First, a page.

Four Reactions From Food


Research indicates food can cause a reaction in 4 different ways and it’s not gas, bad breath or a hot tongue.  Check this out!

  1. Non-immune response. Lactose intolerance is the most common example of this.  People with lactose intolerance do not produce the enzyme lactase which is required to digest lactose, also called “milk sugar.”  When the milk sugar lactose is not broken down to be absorbed in the gut, it causes gas, bloating, GI symptoms, etc.  This is a response to food and is caused solely because a digestive enzyme is missing entirely or is in insufficient quantity.  This is not a reaction mediated by the immune system.  There are other foods that cause reactions similar to this, but again, they are non-immune responses.
  2. Type 1, IgE mediated, immune response.  Peanut allergies are a common example of this.  Reactions typically occur within minutes and may be fatal in severe circumstances. These are an immune response and it is immediate.  Other food examples are shellfish, soy, eggs, strawberries, etc.  People with this type of immune response need to seek treatment immediately and usually carry an EpiPen (epinephrine auto-injector) to prevent anaphylactic shock in case of accidental exposure.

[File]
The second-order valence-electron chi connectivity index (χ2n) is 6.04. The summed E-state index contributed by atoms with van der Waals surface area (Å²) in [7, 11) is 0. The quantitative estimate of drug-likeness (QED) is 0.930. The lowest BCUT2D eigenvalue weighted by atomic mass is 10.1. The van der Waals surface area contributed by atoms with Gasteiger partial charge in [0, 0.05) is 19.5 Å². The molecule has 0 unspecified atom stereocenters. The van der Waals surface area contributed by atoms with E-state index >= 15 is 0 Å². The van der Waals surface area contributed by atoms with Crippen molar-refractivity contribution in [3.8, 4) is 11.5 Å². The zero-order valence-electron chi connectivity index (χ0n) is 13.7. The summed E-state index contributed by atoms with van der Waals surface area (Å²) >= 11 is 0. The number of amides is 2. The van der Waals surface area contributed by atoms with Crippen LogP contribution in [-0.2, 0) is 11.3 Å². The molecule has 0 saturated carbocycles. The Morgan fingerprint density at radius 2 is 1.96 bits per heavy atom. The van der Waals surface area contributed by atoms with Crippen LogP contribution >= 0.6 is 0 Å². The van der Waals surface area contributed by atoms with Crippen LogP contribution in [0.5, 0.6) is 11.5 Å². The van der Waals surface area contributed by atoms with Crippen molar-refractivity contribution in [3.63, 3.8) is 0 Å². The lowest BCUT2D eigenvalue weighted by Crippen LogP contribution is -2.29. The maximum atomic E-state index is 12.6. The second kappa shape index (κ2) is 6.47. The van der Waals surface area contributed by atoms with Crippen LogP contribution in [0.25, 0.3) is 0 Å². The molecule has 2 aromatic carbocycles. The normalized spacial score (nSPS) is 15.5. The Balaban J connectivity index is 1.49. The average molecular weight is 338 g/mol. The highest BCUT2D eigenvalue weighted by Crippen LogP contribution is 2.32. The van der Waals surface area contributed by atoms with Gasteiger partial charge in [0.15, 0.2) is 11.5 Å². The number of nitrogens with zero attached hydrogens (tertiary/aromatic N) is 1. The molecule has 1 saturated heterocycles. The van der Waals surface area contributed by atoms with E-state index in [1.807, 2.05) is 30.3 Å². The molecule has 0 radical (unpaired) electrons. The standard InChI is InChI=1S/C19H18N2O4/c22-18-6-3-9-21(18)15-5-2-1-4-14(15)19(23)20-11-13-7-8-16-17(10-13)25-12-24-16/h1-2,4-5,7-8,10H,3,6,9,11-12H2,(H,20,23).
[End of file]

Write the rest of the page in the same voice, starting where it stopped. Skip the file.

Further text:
3. Type 3 immune-mediated, delayed responses such as IgG, IgA, IgM. This is very individualistic and can be caused by numerous food items.  These are immune responses but to differentiate them from the IgE reactions, they are sometimes called “food sensitivities.”  People with delayed food reactions often cannot figure out which food is the culprit because, by the time a reaction occurs, so many foods have been consumed that isolating one is difficult.  This is when the Mediator Release Test (MRT) would help.
  4.  Type 4, sensitized T cell, reactions. These are also immune reactions and are also delayed.  This is a direct antigen-antibody response, which is what Celiac Disease is.  The immune system directly attacks the foreigner (or itself) and creates what is known as an immune complex.  Once formed, the complex must now be disposed of via liver, urine output, mucus, etc.

I was very surprised to learn you can have a reaction to a food item for up to 72 hours after you eat it.  That sounds just crazy.  How do you ever figure out what foods you react to?  The MRT test can determine the most reactive foods and the least reactive foods. 


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